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Wide-Ranging Approaches to Ranging

As I’ve mentioned before, there are constants at ISSCC (e.g., sessions on image processing and sensors) and then there are the circuits-of-the-month. Ranging seemed to be one of the latter, showing up in both image-processing and sensor sessions. So I thought I’d summarize some of the widely differing approaches to solving issues related to ranging for a variety of applications.

For those of you following along in the proceedings, these come from sessions 7 and 12.

Session 7.4 (Shizuoka University, Brookman Technology) offered a background-cancelling pixel that can determine the distance of an object using time-of-flight (ToF). As you may recall, ToF is more or less like light radar (LIDAR?) where the arrival of the reflection of a known emitted light gives you the distance.

There are four lateral gates in this pixel, directing charge from impinging light into one of three floating diffusion areas (the fourth gate simply discharges the pixel).

Background cancellation has historically been done by comparing adjacent frames, but quick motion can create strange artifacts. So at the beginning of the capture cycle for this work, the background is measured and stored in the first diffusion for subtraction. Then the emitter turns on and collection moves to the second diffusion. The reflection may also return during that time; when the emitter shuts off, then collection changes to the third diffusion. The difference between those two charge amounts gives the distance.

Session 7.5 (Shisuoka University) addresses the challenge of doing high-precision ranging for the purposes of, say, modeling an object. The problem is that, to get higher resolution, you ordinarily need to separate the light source from the imager by a wide angle. That’s hard to do in a small device. Such devices typically have resolution in the few-cm range, which isn’t much use for object modeling; this work achieved 0.3-mm resolution.

The keys were three:

  • They use an extremely short (< 1 ns) light pulse.
  • They used a drain-only modulator (DOM) – by eliminating the lateral pass gate, they get a faster response. The pixel itself can only accumulate or drain.
  • They capture all of the pixels at once, but the tight timing brings another issue: skew between pixels is no longer noise, but can screw up the measurement. So they implemented a column deskew circuit and procedure.

Microsoft weight in in Session 7.6 (they couldn’t help putting a flashy brand on their opening slide – something that you generally don’t see at ISSCC, but I guess the marketing guys need something to prove their value, even if it meant being tasteless). This was an improved Kinect ranging system where the challenge is in accommodating both distant low-reflectivity (i.e., low-light) and close-in high-reflectivity (i.e., high-light) objects. Pretty much your classic dynamic range issue complicated by the distance thing.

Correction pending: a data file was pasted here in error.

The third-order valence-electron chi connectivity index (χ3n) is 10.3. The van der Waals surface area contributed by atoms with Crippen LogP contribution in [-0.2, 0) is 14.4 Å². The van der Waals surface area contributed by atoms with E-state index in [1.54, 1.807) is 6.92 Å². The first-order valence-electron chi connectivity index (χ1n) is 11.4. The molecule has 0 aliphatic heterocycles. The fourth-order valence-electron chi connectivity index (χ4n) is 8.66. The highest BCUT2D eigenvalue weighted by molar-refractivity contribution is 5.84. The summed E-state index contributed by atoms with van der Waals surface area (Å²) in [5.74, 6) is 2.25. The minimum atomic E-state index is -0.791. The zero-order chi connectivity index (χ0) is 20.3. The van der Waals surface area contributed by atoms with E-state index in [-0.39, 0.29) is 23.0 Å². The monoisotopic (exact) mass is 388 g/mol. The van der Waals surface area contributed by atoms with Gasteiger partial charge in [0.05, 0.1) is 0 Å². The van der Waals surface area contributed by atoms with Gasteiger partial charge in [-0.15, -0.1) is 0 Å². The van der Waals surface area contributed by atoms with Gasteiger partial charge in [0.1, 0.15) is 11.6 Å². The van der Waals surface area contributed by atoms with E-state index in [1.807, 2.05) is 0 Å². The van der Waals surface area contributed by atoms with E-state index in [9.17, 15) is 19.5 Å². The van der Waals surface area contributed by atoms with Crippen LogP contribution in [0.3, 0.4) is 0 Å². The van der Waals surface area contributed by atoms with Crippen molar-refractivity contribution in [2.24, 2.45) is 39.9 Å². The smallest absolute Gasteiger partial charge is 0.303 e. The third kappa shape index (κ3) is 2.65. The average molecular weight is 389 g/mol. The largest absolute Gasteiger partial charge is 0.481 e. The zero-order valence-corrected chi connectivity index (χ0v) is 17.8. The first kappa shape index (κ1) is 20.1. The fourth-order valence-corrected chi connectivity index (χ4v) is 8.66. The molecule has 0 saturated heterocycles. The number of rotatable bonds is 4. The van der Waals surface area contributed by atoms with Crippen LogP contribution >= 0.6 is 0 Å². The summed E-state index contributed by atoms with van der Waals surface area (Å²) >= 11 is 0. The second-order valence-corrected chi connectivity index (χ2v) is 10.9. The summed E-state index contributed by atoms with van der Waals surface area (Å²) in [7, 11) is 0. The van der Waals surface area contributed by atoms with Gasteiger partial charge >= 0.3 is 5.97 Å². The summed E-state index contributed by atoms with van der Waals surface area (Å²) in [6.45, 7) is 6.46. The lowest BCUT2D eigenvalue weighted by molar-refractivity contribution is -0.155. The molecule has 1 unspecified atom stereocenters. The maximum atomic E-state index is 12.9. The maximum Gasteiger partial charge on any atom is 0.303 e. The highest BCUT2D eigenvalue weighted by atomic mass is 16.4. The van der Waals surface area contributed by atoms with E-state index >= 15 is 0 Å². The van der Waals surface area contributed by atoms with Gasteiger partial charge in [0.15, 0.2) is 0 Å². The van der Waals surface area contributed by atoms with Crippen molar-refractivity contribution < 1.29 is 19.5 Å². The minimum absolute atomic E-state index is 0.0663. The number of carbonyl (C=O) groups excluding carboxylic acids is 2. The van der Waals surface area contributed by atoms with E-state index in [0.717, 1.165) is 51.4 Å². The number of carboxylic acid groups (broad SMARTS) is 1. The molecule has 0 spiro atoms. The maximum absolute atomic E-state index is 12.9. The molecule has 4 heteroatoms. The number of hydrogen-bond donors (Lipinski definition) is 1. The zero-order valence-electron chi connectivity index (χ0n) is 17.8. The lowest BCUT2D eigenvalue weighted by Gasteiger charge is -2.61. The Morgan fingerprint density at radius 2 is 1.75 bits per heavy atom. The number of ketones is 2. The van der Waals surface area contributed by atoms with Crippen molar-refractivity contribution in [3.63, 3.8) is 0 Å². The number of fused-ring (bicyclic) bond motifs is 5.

They have decoupled the collection of charge in a floating diffusion and an “A or B” assignment that will be used to calculate the distance. They use A and B rows as inputs to a differential cell. A high-frequency clock alternates A and B activation during collection; this means that the assignment to A or B, determined by the clock, happens simultaneously with charge collection. The transfer to a floating diffusion can then happen afterwards, at a leisurely pace (to use their word).

They also implemented a common-mode reset to neutralize a bright ambient. And each pixel can set its gain and shutter time; this is how they accommodate the wide dynamic range.

Meanwhile, over in Session 12, folks are using other sensors for ranging. In Session 12.1 (UC Berkeley, UC Davis, Chirp Microsystems), they built a pMUT (piezoelectric micro-machined ultrasonic transducer) array to enable gesture recognition. Think of it as phased-array radar on a miniscule scale. They process the received signals by phase-shifting – basically, beamforming – in an attached FPGA.

Within the array, some pMUTs (think of them as ultrasonic pixels, sort of) are actuated to send a signal, others listen to receive the reflection, and some do both. They can decide which of these to do for optimization purposes on a given application.

They also want to sample at 16x the resonant frequency of the sensors to lower in-band quantization noise and simplify the cap sizing. (No relation to an unfortunate boating incident.) But that means they need to know the actual, not approximate, resonant frequency for a given device – natural variation has to be accommodated, as does response to changing environmental conditions like temperature.

To do this, they have a calibration step where they actuate the sensors and measure their ring-down, using the detected frequency to set the drive frequency of the actuator. This calibration isn’t done with each capture; it can be done once per second or minute, as conditions for a given application warrant.

As always, the details on these sessions are in the proceedings.

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